That was number two on my list of wants for an unlimited theater pass, “flexibility across all movie chains.” And it’s pretty clear now that the whole thing has fallen apart that that was a big sticking point. Why would all these theaters want to work together? They’re competitors! In a business that’s based on customer loyalty, you can’t encourage potential ticket buyers to go somewhere else. Even more fundamentally, why would they want someone else taking and controlling their ticket sales? This idea might work for moviegoers — it definitely works for moviegoers — but that doesn’t mean it works for movie theaters.

With exhibitors balking, MoviePass is now, in the words of Norman Osborne, “back to formula.” If it ever comes to fruition some day, I would be very surprised if it had that much desired flexibility. I think we’ve got a decent shot at one theater chain putting together their own private all-you-can-watch system; it’s too good an idea for that not to happen. But an umbrella organization operating independently of — but utilizing the theaters of — all these chains? Don’t hold your breath.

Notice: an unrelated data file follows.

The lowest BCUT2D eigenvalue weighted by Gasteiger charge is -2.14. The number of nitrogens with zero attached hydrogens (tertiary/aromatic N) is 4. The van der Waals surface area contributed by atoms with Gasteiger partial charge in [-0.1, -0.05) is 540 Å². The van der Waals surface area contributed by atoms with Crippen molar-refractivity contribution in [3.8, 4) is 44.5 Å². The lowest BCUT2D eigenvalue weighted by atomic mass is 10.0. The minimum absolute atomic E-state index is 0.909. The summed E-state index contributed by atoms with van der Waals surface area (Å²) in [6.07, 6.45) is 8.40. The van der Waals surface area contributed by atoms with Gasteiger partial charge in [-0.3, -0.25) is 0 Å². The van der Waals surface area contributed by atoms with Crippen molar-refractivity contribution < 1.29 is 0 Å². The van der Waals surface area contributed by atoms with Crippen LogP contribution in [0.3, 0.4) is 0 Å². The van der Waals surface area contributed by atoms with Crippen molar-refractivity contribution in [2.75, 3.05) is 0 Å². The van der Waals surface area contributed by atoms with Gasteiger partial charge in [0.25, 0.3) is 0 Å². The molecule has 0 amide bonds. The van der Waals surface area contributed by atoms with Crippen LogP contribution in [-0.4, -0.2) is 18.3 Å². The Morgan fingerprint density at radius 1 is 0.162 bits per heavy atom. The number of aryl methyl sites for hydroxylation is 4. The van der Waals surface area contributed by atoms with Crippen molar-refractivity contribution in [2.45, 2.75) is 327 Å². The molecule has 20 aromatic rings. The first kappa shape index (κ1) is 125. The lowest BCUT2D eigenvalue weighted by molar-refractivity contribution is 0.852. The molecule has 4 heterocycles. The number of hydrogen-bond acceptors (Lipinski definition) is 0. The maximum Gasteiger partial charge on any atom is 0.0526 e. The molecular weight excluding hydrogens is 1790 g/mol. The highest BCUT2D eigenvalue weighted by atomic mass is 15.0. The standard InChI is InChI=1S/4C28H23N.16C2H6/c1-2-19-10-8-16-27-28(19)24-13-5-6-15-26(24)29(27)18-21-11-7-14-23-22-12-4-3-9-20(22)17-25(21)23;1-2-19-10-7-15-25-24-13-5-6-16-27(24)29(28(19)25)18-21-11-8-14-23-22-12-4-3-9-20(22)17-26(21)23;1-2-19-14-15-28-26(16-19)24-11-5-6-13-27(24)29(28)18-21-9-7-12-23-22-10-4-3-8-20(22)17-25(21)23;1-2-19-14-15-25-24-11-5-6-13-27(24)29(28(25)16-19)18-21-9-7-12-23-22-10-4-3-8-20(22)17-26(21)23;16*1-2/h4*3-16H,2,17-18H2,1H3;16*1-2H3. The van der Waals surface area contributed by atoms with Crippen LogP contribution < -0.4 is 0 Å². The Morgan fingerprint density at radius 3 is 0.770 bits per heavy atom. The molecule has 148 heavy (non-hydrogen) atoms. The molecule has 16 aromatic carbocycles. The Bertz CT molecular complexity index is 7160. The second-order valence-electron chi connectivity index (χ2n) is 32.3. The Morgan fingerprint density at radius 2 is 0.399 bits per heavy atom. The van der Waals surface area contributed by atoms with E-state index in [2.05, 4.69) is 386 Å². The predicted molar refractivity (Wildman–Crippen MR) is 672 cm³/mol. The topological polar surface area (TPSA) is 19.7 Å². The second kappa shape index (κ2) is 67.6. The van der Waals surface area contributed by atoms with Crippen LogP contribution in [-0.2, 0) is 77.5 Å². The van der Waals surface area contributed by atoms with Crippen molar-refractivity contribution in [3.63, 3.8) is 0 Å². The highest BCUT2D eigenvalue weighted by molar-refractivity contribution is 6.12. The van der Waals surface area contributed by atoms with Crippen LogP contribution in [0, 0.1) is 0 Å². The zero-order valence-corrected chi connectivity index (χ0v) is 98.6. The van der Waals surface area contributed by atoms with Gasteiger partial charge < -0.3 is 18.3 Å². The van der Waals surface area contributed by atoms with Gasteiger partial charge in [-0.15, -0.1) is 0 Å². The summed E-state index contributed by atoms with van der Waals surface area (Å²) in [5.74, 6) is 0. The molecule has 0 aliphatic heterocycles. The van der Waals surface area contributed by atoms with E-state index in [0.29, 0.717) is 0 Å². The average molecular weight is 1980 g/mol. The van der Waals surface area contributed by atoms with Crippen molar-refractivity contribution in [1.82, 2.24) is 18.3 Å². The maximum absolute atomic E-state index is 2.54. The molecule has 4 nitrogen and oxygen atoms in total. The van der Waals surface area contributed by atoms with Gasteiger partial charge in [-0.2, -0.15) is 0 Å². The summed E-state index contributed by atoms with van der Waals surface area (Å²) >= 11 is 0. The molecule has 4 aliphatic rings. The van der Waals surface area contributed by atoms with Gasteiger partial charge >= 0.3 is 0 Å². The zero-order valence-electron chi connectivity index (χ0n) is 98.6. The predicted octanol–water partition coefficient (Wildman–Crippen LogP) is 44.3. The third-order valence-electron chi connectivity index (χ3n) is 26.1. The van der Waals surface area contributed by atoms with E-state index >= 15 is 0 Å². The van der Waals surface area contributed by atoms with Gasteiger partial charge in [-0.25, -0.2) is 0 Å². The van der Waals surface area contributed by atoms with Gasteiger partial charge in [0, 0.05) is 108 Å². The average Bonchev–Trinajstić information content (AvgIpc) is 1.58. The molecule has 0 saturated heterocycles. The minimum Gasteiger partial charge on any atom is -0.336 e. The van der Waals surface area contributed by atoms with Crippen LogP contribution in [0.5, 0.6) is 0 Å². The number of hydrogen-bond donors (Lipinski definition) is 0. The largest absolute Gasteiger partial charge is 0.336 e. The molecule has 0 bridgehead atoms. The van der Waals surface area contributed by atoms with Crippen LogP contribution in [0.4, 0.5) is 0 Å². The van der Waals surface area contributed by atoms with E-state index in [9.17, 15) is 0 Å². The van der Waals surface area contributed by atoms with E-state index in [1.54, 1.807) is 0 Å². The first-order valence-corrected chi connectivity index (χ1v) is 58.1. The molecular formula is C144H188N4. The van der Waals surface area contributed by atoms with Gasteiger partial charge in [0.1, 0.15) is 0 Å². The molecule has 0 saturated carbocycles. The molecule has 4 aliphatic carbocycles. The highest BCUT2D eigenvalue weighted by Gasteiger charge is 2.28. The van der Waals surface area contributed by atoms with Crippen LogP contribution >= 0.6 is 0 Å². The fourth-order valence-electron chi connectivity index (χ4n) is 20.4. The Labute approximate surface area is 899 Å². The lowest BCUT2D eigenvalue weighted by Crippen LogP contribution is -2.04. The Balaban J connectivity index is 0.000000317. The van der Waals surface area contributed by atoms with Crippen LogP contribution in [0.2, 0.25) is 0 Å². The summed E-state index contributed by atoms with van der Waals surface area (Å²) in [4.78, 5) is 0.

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The Best Of The Last

Portlandia Goes Out With A Bang

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The end is near. In mere days Portlandia wraps up its final season, and oh what a season it’s been. Lucky for you, you can watch the entire season right now right here and on the IFC app, including this free episode courtesy of Subaru.

But now, let’s take a moment to look back at some of the new classics Fred and Carrie have so thoughtfully bestowed upon us. (We’ll be looking back through tear-blurred eyes, but you do you.)

Couples Dinner

It’s not that being single sucks, it’s that you suck if you’re single.

Cancel it!

A sketch for anyone who has cancelled more appointments than they’ve kept. Which is everyone.

Forgotten America

This one’s a “Serial” killer…everything both right and wrong about true crime podcasts.